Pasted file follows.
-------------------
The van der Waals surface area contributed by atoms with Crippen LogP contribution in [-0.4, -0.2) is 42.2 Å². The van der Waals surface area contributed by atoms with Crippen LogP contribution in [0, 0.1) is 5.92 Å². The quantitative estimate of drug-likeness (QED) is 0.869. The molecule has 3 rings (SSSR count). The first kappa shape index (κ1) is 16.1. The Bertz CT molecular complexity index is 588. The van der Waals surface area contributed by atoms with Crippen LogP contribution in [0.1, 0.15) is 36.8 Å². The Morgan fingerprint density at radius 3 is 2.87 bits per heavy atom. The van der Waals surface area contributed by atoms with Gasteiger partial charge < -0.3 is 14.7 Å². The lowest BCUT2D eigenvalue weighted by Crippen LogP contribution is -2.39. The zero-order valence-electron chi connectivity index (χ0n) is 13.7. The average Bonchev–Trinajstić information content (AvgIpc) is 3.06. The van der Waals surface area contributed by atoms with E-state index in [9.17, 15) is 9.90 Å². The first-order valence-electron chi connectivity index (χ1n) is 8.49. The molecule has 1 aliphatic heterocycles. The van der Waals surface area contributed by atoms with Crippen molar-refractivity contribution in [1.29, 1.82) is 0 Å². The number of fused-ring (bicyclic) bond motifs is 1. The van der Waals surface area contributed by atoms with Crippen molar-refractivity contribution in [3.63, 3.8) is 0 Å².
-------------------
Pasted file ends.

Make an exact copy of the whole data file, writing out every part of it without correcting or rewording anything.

The van der Waals surface area contributed by atoms with Crippen LogP contribution in [-0.4, -0.2) is 42.2 Å². The van der Waals surface area contributed by atoms with Crippen LogP contribution in [0, 0.1) is 5.92 Å². The quantitative estimate of drug-likeness (QED) is 0.869. The molecule has 3 rings (SSSR count). The first kappa shape index (κ1) is 16.1. The Bertz CT molecular complexity index is 588. The van der Waals surface area contributed by atoms with Crippen LogP contribution in [0.1, 0.15) is 36.8 Å². The Morgan fingerprint density at radius 3 is 2.87 bits per heavy atom. The van der Waals surface area contributed by atoms with Gasteiger partial charge < -0.3 is 14.7 Å². The lowest BCUT2D eigenvalue weighted by Crippen LogP contribution is -2.39. The zero-order valence-electron chi connectivity index (χ0n) is 13.7. The average Bonchev–Trinajstić information content (AvgIpc) is 3.06. The van der Waals surface area contributed by atoms with E-state index in [9.17, 15) is 9.90 Å². The first-order valence-electron chi connectivity index (χ1n) is 8.49. The molecule has 1 aliphatic heterocycles. The van der Waals surface area contributed by atoms with Crippen molar-refractivity contribution in [1.29, 1.82) is 0 Å². The number of fused-ring (bicyclic) bond motifs is 1. The van der Waals surface area contributed by atoms with Crippen molar-refractivity contribution in [3.63, 3.8) is 0 Å².